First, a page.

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Coronavirus: Is it safe for my B.C. kid to play outside with friends?

Last Updated Jun 4, 2020 at 2:07 pm PDT

In this stock image, children balance on a fallen tree in the woods. (Courtesy OutsidePlay)
Summary

Kids are at a low risk of contracting COVID-19 – but underlying health issues could make them vulnerable

Novel coronavirus does not spread easily outdoors

Expert recommends keeping kids away from friends if they lie with vulnerable family members

NEWS 1130 is working hard to get you the information you need about the COVID-19 pandemic.

When you have questions, NEWS 1130 Gets Answers.

Question:

Ray reached out with a question from his four-year-old son: “Can I play with the kids outside?”

Ray says he lives in a townhouse complex where the kids “live on the streets in a safe environment.”

He wants his son to “have some socialization in these formative years” but wants to know if it’s safe to play with his friends.

Answer:

Children are at a low risk of contracting the novel coronavirus – especially when they’re outdoors.

But that doesn’t mean there aren’t any risks when your kids play with their friends.

Less than one per cent of children and youth who have been tested in B.C. have been found positive for COVID-19, according to the Ministry of Health.

“Most children are not at high risk for COVID-19 infection and are not the primary drivers of COVID-19 spread in schools or in community settings,” a ministry spokesperson wrote in an email.

“We also know that it’s less risky outside than inside. Like most viruses, this virus is susceptible to ultraviolet light and doesn’t spread as well outside.”

The province recommends the following guidelines to keep kids safe while playing outside:

  • Keep the gathering small.
  • Avoid close greetings (e.g., hugs).
  • For younger children, maintaining physical distance is less practical and the focus should be on minimizing physical contact instead. Talk about physical touching with young kids. Regularly remind them to ‘keep your hands to yourself.’
  • Encourage appropriate hand hygiene practices before, during and after outdoor play.
  • Children from the same household (e.g., siblings) do not need to maintain physical distance from each other.

 

Three Canadian doctors touted the benefits of getting kids out of the house during the novel coronavirus pandemic in a blog post published by advocacy group Outdoor Play Canada on May 22.

“When we go outdoors, we are more physically active, reduce our screen time, and sleep better – and all of these things makes our immune system more robust and increases our defence against COVID-19 and any other challenge to our health,” wrote doctors Louise de Lannoy, Mariana Brussoni and Mark Tremblay.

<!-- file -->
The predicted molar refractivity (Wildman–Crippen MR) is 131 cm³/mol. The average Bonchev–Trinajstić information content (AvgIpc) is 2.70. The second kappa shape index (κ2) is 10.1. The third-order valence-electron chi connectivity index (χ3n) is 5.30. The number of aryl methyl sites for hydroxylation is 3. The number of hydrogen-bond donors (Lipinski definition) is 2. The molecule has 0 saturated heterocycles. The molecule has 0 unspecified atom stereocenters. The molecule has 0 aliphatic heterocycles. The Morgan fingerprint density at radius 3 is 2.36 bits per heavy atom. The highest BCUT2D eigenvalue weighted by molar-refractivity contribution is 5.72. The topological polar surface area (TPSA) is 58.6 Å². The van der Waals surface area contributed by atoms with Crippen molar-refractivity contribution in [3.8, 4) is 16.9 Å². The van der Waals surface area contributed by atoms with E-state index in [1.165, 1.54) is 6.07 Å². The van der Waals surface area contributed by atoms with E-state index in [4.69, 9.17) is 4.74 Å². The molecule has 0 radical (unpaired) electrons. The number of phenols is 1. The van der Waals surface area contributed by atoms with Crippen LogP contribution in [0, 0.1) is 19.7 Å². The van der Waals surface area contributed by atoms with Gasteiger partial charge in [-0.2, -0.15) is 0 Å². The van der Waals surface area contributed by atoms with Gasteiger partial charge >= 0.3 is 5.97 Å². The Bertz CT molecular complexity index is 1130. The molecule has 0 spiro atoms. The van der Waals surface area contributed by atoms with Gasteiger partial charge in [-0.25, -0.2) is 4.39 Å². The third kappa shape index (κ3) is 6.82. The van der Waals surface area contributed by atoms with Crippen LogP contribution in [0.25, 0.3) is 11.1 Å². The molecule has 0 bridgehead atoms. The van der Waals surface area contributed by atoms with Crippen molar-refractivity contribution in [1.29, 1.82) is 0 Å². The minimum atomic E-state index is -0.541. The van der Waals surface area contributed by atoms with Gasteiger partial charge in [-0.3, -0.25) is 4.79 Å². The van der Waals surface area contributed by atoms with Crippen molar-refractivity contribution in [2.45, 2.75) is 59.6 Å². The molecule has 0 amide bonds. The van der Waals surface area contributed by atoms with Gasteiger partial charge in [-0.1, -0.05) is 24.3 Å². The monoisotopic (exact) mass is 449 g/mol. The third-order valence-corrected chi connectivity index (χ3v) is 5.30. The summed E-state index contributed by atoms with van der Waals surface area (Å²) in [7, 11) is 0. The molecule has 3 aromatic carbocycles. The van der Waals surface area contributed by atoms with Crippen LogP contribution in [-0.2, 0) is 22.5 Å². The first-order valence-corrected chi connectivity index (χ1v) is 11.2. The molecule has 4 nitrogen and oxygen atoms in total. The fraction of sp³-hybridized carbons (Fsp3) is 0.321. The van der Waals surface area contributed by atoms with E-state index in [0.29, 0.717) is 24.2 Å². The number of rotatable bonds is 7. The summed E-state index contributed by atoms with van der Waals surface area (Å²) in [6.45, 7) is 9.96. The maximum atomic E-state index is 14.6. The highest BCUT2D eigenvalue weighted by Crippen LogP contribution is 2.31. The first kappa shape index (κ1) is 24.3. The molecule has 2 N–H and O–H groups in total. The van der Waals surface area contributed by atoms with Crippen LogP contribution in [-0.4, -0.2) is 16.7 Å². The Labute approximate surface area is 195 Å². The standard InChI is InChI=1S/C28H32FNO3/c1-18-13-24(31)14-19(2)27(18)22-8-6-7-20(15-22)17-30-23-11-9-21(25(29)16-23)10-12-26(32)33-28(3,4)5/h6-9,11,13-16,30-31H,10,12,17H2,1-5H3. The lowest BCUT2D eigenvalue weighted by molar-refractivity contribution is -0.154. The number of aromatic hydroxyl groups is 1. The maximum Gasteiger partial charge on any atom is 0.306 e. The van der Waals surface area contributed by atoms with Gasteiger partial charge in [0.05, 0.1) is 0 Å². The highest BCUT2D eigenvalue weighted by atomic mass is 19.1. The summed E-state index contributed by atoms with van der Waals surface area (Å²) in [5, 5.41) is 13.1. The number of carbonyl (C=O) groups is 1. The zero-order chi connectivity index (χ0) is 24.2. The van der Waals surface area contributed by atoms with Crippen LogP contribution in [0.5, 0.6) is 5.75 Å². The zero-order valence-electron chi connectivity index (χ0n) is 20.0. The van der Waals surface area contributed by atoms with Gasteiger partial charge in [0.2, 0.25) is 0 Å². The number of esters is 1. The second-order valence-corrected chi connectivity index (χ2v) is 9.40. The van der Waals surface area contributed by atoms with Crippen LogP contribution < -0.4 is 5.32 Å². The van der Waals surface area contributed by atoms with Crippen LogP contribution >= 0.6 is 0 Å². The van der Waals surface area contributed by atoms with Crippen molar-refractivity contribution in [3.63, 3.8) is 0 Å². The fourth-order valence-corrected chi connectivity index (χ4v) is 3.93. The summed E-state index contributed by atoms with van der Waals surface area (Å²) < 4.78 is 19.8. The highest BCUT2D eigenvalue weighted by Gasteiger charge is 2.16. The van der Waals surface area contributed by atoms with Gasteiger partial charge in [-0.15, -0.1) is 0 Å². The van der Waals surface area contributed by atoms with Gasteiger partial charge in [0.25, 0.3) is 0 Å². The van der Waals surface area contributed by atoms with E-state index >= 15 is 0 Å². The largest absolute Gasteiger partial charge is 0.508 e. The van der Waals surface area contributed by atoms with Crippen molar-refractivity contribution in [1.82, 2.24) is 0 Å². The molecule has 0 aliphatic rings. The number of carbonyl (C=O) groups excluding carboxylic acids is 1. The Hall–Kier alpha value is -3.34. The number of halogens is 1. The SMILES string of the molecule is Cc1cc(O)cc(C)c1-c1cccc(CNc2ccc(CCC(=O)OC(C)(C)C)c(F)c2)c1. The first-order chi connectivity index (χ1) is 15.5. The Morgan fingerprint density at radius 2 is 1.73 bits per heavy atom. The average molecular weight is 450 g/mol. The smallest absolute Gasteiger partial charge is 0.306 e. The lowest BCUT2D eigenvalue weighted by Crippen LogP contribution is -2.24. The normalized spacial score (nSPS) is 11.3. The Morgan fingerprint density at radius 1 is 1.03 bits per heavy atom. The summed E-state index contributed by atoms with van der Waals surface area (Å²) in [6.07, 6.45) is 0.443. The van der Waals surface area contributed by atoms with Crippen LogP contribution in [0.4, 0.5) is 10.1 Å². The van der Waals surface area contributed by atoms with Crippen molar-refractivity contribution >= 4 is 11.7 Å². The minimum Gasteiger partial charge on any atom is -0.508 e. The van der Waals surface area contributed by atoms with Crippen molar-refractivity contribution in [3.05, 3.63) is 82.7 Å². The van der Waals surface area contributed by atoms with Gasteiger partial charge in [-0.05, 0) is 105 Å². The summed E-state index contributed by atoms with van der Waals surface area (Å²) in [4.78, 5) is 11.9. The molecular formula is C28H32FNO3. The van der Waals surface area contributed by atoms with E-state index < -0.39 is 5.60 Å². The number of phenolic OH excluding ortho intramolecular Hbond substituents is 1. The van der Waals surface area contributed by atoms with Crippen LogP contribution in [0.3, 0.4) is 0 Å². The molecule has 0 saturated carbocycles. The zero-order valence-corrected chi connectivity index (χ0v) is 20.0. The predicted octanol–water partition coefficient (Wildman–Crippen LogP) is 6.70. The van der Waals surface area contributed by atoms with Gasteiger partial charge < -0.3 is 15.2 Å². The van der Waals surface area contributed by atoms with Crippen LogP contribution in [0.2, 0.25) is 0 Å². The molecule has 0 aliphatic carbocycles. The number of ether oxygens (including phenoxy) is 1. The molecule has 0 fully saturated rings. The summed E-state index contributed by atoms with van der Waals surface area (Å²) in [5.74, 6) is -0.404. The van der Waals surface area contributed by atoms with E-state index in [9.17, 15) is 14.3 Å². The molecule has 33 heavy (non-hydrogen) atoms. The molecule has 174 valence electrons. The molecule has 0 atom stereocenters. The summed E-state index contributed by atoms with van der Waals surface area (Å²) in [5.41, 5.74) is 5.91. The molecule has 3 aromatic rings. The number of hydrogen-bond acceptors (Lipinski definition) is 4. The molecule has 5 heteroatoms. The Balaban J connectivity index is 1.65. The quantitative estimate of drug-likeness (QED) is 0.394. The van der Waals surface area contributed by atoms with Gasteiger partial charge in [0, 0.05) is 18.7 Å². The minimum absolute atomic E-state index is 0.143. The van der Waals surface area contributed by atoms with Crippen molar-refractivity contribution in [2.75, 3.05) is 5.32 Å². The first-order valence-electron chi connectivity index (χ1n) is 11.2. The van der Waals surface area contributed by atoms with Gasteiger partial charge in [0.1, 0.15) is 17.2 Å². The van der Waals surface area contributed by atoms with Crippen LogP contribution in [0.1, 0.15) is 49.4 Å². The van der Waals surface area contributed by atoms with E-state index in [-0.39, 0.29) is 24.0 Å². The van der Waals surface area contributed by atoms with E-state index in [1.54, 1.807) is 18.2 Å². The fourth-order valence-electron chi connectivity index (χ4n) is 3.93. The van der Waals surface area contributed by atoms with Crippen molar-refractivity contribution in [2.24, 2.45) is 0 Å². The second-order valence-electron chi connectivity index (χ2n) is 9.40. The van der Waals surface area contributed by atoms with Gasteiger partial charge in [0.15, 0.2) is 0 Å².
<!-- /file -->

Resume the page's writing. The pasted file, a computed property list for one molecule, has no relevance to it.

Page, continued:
Citing a Chinese study that has yet to be peer reviewed, the doctors say the risk of contracting the virus outdoors is relatively low compared to when people are indoors.

The study analyzed case reports from 320 cities in China. The researchers found that the vast majority of the outbreaks happened indoors, identifying only one outbreak “in an outdoor environment,” which involved two people.

“All identified outbreaks of three or more cases occurred in an indoor environment, which confirms that sharing indoor space is a major SARS-CoV-2 [novel coronavirus] infection risk,” the study’s abstract concludes.

De Lannor, Brussoni and Tremblay also said getting kids outside can “help them process the new normal” and playing can “help children process their own emotional responses to adversity and stress.”

But any outdoor activity should be done away from large groups, the doctors say.

If going to a park, they recommend doing so at off-peak times to avoid crowds and say you should consider going back home if it’s busy. They also say you should avoid touching communal surfaces.

Dr. Anna Banerji, a professor of pediatrics and public health at the University of Toronto, said there are risks involved when kids play together outside.

Most kids with the virus will have very minor symptoms or none at all, she said. But they could still transmit it to another kid who has underlying health issues making them more vulnerable to COVID-19.

Young carriers of the disease could also take it home to sick or vulnerable family members such as grandparents, Banerji said.

“I would suggest that people who have family members (children, adults with underlying disease, or the elderly) hold off on having the children play,” she said.

Most public playgrounds remain closed in Metro Vancouver, with some local mayors saying they are waiting on more guidance from the province before reopening them.

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